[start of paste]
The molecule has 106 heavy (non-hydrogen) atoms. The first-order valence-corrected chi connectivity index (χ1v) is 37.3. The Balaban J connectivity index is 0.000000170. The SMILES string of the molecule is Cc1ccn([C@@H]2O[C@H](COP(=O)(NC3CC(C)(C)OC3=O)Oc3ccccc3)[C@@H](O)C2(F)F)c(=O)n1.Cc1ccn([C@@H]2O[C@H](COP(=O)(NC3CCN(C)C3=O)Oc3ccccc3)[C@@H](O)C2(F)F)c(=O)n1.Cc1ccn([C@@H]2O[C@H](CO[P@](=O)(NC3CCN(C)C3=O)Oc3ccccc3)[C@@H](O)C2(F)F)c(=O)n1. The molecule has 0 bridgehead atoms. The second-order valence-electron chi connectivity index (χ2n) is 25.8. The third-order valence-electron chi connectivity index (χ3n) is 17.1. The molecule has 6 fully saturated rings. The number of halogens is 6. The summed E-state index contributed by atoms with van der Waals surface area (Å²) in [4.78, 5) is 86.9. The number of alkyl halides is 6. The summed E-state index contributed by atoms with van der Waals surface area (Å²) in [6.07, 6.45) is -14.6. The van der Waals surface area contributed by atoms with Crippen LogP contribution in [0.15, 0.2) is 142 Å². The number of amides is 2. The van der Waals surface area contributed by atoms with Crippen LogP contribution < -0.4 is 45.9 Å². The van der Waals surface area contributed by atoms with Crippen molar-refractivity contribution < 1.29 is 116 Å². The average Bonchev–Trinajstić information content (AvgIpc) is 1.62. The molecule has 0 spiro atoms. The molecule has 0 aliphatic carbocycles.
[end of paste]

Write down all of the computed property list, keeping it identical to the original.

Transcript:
The molecule has 106 heavy (non-hydrogen) atoms. The first-order valence-corrected chi connectivity index (χ1v) is 37.3. The Balaban J connectivity index is 0.000000170. The SMILES string of the molecule is Cc1ccn([C@@H]2O[C@H](COP(=O)(NC3CC(C)(C)OC3=O)Oc3ccccc3)[C@@H](O)C2(F)F)c(=O)n1.Cc1ccn([C@@H]2O[C@H](COP(=O)(NC3CCN(C)C3=O)Oc3ccccc3)[C@@H](O)C2(F)F)c(=O)n1.Cc1ccn([C@@H]2O[C@H](CO[P@](=O)(NC3CCN(C)C3=O)Oc3ccccc3)[C@@H](O)C2(F)F)c(=O)n1. The molecule has 0 bridgehead atoms. The second-order valence-electron chi connectivity index (χ2n) is 25.8. The third-order valence-electron chi connectivity index (χ3n) is 17.1. The molecule has 6 fully saturated rings. The number of halogens is 6. The summed E-state index contributed by atoms with van der Waals surface area (Å²) in [4.78, 5) is 86.9. The number of alkyl halides is 6. The summed E-state index contributed by atoms with van der Waals surface area (Å²) in [6.07, 6.45) is -14.6. The van der Waals surface area contributed by atoms with Crippen LogP contribution in [0.15, 0.2) is 142 Å². The number of amides is 2. The van der Waals surface area contributed by atoms with Crippen LogP contribution < -0.4 is 45.9 Å². The van der Waals surface area contributed by atoms with Crippen molar-refractivity contribution < 1.29 is 116 Å². The average Bonchev–Trinajstić information content (AvgIpc) is 1.62. The molecule has 0 spiro atoms. The molecule has 0 aliphatic carbocycles.